This challenge to the status quo is uncomfortable. The IT organization has strong competencies in relational applications with three-letter acronyms (APS, ERP, CRM and SRM). CRM and SRM are not the enterprise adapters to build value networks. Many teams will fight to gain recognition that anything which is not labeled SAP or Oracle will be good for the supply chain. The answer is to start small. Fund a scrappy cross-functional team to learn about new forms of analytics and build outside-in pilots in business units with forward-looking thinking. My challenge to you is to define the analytics space that lies between operational systems and workforce productivity technologies. (It is labeled green for a reason.)
Barrier #3. Sensing. Today’s supply chains respond. They do not sense. Market data pools at the steps of the supply chain organization, yet it is not used. Companies struggle how to use market, customer sentiment, and channel data. Stuck with inputs from the traditional processes of collaborative forecasting, and traditional definitions of demand planning, demand error and bias are high. First- and second-generation supply chain applications defined demand management based on order and shipment data. In the face of today’s volatile markets, due to increasing demand latency, demand planning based on order and shipment history is insufficient. These traditional forecasting processes perpetuate the Bullwhip Effect, amplifying and distorting channel pulls. The reason? The process is flawed. Traditional demand planning uses great statistical modeling to predict the future using order patterns. This issue is that the orders have inherent order latency (The time for customer purchases to translate to manufacturing orders). Orders do not represent market demand. As the long tail of the supply chain grows (products with lower demand and lumpier patterns), the greater the need for change. Why? The signal is out of step with the current market. The longer the tail, the greater the issue.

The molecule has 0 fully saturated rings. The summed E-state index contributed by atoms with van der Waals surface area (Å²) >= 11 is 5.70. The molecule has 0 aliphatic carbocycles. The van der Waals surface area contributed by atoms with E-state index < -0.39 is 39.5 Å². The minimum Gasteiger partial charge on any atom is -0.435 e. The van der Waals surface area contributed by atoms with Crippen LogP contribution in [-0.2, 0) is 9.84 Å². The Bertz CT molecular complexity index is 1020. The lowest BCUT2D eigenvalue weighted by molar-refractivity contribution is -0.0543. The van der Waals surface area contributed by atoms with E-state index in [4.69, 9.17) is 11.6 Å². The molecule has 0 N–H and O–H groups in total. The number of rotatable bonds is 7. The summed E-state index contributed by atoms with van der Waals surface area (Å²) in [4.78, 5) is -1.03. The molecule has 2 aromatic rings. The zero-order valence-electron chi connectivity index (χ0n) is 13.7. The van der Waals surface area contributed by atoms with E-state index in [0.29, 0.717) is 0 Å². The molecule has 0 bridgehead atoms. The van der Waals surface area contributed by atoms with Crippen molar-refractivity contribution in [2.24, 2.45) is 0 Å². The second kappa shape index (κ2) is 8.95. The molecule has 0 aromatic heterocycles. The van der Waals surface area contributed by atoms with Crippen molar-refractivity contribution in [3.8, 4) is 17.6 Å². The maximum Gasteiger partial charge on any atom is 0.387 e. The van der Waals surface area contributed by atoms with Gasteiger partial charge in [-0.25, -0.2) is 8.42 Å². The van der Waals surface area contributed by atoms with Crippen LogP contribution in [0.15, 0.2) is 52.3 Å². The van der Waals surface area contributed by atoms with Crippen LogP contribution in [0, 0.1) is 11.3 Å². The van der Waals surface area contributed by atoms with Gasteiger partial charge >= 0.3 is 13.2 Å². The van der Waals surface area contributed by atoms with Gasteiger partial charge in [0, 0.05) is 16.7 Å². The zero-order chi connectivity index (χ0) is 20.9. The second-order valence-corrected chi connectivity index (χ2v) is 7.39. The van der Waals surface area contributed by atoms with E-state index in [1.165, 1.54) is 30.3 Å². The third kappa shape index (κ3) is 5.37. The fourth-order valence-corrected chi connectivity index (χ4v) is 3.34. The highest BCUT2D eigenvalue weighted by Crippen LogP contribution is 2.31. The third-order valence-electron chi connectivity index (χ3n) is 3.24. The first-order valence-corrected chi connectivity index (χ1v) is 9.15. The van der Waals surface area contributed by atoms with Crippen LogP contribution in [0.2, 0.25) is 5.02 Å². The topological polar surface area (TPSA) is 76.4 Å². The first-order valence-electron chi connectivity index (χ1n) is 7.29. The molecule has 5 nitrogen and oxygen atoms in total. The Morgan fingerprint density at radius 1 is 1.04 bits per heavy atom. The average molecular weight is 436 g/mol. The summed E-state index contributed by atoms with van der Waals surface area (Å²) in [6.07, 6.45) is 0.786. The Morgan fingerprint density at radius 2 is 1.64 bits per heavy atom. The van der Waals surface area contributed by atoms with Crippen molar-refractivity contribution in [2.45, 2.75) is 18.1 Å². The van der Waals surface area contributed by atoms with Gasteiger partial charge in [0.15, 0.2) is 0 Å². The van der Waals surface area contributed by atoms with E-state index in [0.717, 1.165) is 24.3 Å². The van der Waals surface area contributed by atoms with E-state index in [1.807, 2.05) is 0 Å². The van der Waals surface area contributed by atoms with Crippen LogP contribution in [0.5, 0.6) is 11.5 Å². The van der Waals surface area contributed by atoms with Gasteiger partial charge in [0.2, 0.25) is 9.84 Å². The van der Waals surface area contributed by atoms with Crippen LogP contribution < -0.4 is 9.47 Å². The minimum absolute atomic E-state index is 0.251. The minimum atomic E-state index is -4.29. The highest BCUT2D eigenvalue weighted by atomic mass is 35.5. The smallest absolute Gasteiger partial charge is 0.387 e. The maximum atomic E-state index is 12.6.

Barrier #4: Batch Processes. Due to the limitations of computer processing in the 1990’s, batch IT defined supply chain processes. Today, with cloud-based in-memory processing and the Internet of Things, we should not have to wait for insights from data. Break down the walls and challenge traditional batch processes. Try to define IT processes that move with the cadence of markets. Today’s supply chain processes are out of step. The supply chain is reacting on late data with a low level of insights. If this is you, don’t accept the status quo.